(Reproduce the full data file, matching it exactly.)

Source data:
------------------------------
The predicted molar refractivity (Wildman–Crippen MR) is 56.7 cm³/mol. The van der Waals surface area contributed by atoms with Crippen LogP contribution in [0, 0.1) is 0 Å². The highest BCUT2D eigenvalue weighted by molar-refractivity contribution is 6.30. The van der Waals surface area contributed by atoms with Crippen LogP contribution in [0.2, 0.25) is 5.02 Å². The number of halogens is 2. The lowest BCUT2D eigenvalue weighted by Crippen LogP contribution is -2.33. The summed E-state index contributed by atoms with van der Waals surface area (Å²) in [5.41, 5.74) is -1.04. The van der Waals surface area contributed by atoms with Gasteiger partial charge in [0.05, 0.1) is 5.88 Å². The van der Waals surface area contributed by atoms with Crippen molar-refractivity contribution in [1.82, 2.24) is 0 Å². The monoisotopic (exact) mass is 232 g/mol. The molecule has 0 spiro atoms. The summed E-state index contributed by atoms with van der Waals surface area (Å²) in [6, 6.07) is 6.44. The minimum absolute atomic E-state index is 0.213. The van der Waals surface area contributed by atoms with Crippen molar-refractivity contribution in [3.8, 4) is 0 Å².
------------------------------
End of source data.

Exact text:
The predicted molar refractivity (Wildman–Crippen MR) is 56.7 cm³/mol. The van der Waals surface area contributed by atoms with Crippen LogP contribution in [0, 0.1) is 0 Å². The highest BCUT2D eigenvalue weighted by molar-refractivity contribution is 6.30. The van der Waals surface area contributed by atoms with Crippen LogP contribution in [0.2, 0.25) is 5.02 Å². The number of halogens is 2. The lowest BCUT2D eigenvalue weighted by Crippen LogP contribution is -2.33. The summed E-state index contributed by atoms with van der Waals surface area (Å²) in [5.41, 5.74) is -1.04. The van der Waals surface area contributed by atoms with Gasteiger partial charge in [0.05, 0.1) is 5.88 Å². The van der Waals surface area contributed by atoms with Crippen molar-refractivity contribution in [1.82, 2.24) is 0 Å². The monoisotopic (exact) mass is 232 g/mol. The molecule has 0 spiro atoms. The summed E-state index contributed by atoms with van der Waals surface area (Å²) in [6, 6.07) is 6.44. The minimum absolute atomic E-state index is 0.213. The van der Waals surface area contributed by atoms with Crippen molar-refractivity contribution in [3.8, 4) is 0 Å².